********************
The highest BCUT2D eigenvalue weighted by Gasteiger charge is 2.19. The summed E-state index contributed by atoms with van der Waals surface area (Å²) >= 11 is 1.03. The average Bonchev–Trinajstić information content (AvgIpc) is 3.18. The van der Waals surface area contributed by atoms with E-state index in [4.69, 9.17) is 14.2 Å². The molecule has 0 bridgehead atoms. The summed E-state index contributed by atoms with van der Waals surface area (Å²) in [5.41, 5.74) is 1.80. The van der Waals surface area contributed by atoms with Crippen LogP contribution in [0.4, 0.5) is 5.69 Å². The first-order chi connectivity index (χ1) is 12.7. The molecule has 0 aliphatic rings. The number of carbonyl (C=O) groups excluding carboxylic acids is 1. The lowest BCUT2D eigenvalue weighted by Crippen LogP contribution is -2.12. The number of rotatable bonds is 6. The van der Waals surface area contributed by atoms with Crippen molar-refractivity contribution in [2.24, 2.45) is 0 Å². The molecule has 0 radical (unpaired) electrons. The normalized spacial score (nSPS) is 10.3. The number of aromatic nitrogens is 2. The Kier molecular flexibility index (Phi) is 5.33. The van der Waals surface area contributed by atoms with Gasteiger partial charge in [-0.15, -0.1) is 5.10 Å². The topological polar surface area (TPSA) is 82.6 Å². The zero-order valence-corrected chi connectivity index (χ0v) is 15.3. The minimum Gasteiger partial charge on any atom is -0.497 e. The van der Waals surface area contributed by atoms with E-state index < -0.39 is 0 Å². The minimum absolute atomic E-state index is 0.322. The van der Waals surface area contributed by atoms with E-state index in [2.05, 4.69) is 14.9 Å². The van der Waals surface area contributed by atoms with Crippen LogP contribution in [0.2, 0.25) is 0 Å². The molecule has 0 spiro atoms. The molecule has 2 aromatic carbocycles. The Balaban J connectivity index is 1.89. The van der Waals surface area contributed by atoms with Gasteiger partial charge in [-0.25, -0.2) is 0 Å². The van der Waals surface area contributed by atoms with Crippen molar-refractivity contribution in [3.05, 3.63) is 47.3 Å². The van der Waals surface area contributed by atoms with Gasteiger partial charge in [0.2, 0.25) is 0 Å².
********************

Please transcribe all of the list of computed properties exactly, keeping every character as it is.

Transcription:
The highest BCUT2D eigenvalue weighted by Gasteiger charge is 2.19. The summed E-state index contributed by atoms with van der Waals surface area (Å²) >= 11 is 1.03. The average Bonchev–Trinajstić information content (AvgIpc) is 3.18. The van der Waals surface area contributed by atoms with E-state index in [4.69, 9.17) is 14.2 Å². The molecule has 0 bridgehead atoms. The summed E-state index contributed by atoms with van der Waals surface area (Å²) in [5.41, 5.74) is 1.80. The van der Waals surface area contributed by atoms with Crippen LogP contribution in [0.4, 0.5) is 5.69 Å². The first-order chi connectivity index (χ1) is 12.7. The molecule has 0 aliphatic rings. The number of carbonyl (C=O) groups excluding carboxylic acids is 1. The lowest BCUT2D eigenvalue weighted by Crippen LogP contribution is -2.12. The number of rotatable bonds is 6. The van der Waals surface area contributed by atoms with Crippen molar-refractivity contribution in [2.24, 2.45) is 0 Å². The molecule has 0 radical (unpaired) electrons. The normalized spacial score (nSPS) is 10.3. The number of aromatic nitrogens is 2. The Kier molecular flexibility index (Phi) is 5.33. The van der Waals surface area contributed by atoms with Gasteiger partial charge in [-0.15, -0.1) is 5.10 Å². The topological polar surface area (TPSA) is 82.6 Å². The zero-order valence-corrected chi connectivity index (χ0v) is 15.3. The minimum Gasteiger partial charge on any atom is -0.497 e. The van der Waals surface area contributed by atoms with E-state index < -0.39 is 0 Å². The minimum absolute atomic E-state index is 0.322. The van der Waals surface area contributed by atoms with E-state index in [2.05, 4.69) is 14.9 Å². The van der Waals surface area contributed by atoms with Crippen LogP contribution in [0.2, 0.25) is 0 Å². The molecule has 0 spiro atoms. The molecule has 2 aromatic carbocycles. The Balaban J connectivity index is 1.89. The van der Waals surface area contributed by atoms with Gasteiger partial charge in [-0.25, -0.2) is 0 Å². The van der Waals surface area contributed by atoms with Crippen molar-refractivity contribution in [3.05, 3.63) is 47.3 Å². The van der Waals surface area contributed by atoms with Gasteiger partial charge in [0.2, 0.25) is 0 Å².